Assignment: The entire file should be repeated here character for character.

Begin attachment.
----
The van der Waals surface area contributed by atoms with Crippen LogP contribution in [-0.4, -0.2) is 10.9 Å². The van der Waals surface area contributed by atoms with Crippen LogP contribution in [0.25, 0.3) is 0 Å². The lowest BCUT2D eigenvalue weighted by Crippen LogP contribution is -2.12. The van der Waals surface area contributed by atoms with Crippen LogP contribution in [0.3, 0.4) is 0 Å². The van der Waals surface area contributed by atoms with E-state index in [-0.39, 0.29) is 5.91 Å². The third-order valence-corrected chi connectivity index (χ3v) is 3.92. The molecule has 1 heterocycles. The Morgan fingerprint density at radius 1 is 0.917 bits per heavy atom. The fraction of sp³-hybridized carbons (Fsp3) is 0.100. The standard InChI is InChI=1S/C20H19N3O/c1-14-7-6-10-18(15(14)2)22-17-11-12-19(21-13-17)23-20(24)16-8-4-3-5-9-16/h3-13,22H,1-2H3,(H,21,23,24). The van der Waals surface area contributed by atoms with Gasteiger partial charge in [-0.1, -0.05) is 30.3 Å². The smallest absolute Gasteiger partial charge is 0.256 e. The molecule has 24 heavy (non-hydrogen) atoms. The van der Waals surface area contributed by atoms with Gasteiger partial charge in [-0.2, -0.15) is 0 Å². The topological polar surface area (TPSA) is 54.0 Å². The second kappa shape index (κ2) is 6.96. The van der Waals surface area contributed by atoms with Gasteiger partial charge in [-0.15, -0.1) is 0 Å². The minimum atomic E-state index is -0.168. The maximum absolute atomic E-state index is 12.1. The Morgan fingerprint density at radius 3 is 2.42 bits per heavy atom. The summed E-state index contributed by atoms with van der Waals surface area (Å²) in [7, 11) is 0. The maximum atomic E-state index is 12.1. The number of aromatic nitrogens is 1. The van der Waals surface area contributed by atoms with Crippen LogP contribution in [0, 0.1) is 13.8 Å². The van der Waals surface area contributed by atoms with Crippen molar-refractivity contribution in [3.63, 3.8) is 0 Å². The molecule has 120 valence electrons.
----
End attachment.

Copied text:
The van der Waals surface area contributed by atoms with Crippen LogP contribution in [-0.4, -0.2) is 10.9 Å². The van der Waals surface area contributed by atoms with Crippen LogP contribution in [0.25, 0.3) is 0 Å². The lowest BCUT2D eigenvalue weighted by Crippen LogP contribution is -2.12. The van der Waals surface area contributed by atoms with Crippen LogP contribution in [0.3, 0.4) is 0 Å². The van der Waals surface area contributed by atoms with E-state index in [-0.39, 0.29) is 5.91 Å². The third-order valence-corrected chi connectivity index (χ3v) is 3.92. The molecule has 1 heterocycles. The Morgan fingerprint density at radius 1 is 0.917 bits per heavy atom. The fraction of sp³-hybridized carbons (Fsp3) is 0.100. The standard InChI is InChI=1S/C20H19N3O/c1-14-7-6-10-18(15(14)2)22-17-11-12-19(21-13-17)23-20(24)16-8-4-3-5-9-16/h3-13,22H,1-2H3,(H,21,23,24). The van der Waals surface area contributed by atoms with Gasteiger partial charge in [-0.1, -0.05) is 30.3 Å². The smallest absolute Gasteiger partial charge is 0.256 e. The molecule has 24 heavy (non-hydrogen) atoms. The van der Waals surface area contributed by atoms with Gasteiger partial charge in [-0.2, -0.15) is 0 Å². The topological polar surface area (TPSA) is 54.0 Å². The second kappa shape index (κ2) is 6.96. The van der Waals surface area contributed by atoms with Gasteiger partial charge in [-0.15, -0.1) is 0 Å². The minimum atomic E-state index is -0.168. The maximum absolute atomic E-state index is 12.1. The Morgan fingerprint density at radius 3 is 2.42 bits per heavy atom. The summed E-state index contributed by atoms with van der Waals surface area (Å²) in [7, 11) is 0. The maximum atomic E-state index is 12.1. The number of aromatic nitrogens is 1. The van der Waals surface area contributed by atoms with Crippen LogP contribution in [0, 0.1) is 13.8 Å². The van der Waals surface area contributed by atoms with Crippen molar-refractivity contribution in [3.63, 3.8) is 0 Å². The molecule has 120 valence electrons.